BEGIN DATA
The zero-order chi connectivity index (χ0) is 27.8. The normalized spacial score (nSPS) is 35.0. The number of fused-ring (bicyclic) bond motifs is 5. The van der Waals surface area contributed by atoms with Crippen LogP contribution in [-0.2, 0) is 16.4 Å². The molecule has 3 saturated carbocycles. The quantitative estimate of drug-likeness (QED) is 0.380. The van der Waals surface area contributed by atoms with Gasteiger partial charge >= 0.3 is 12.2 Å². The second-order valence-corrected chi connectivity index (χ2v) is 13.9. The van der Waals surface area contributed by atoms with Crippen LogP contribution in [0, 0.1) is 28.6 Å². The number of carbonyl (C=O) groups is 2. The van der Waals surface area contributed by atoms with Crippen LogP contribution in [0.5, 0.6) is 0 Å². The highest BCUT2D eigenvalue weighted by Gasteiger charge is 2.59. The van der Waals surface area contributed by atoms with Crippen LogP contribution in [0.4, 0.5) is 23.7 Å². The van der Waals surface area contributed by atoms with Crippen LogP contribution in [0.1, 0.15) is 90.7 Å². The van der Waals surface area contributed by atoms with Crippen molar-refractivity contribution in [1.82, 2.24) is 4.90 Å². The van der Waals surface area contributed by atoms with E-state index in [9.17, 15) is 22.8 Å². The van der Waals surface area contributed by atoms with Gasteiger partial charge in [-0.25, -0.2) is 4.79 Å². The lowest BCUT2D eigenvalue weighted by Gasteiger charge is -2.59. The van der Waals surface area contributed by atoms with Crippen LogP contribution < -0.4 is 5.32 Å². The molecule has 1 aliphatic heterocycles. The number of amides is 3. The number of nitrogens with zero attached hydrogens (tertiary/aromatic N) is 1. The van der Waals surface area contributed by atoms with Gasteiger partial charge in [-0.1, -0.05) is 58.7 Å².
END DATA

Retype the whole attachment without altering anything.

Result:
The zero-order chi connectivity index (χ0) is 27.8. The normalized spacial score (nSPS) is 35.0. The number of fused-ring (bicyclic) bond motifs is 5. The van der Waals surface area contributed by atoms with Crippen LogP contribution in [-0.2, 0) is 16.4 Å². The molecule has 3 saturated carbocycles. The quantitative estimate of drug-likeness (QED) is 0.380. The van der Waals surface area contributed by atoms with Gasteiger partial charge >= 0.3 is 12.2 Å². The second-order valence-corrected chi connectivity index (χ2v) is 13.9. The van der Waals surface area contributed by atoms with Crippen LogP contribution in [0, 0.1) is 28.6 Å². The number of carbonyl (C=O) groups is 2. The van der Waals surface area contributed by atoms with Crippen LogP contribution in [0.5, 0.6) is 0 Å². The highest BCUT2D eigenvalue weighted by Gasteiger charge is 2.59. The van der Waals surface area contributed by atoms with Crippen LogP contribution in [0.4, 0.5) is 23.7 Å². The van der Waals surface area contributed by atoms with Crippen LogP contribution in [0.1, 0.15) is 90.7 Å². The van der Waals surface area contributed by atoms with Crippen molar-refractivity contribution in [1.82, 2.24) is 4.90 Å². The van der Waals surface area contributed by atoms with E-state index in [9.17, 15) is 22.8 Å². The van der Waals surface area contributed by atoms with Gasteiger partial charge in [-0.25, -0.2) is 4.79 Å². The lowest BCUT2D eigenvalue weighted by Gasteiger charge is -2.59. The van der Waals surface area contributed by atoms with Crippen LogP contribution < -0.4 is 5.32 Å². The molecule has 1 aliphatic heterocycles. The number of amides is 3. The number of nitrogens with zero attached hydrogens (tertiary/aromatic N) is 1. The van der Waals surface area contributed by atoms with Gasteiger partial charge in [-0.1, -0.05) is 58.7 Å².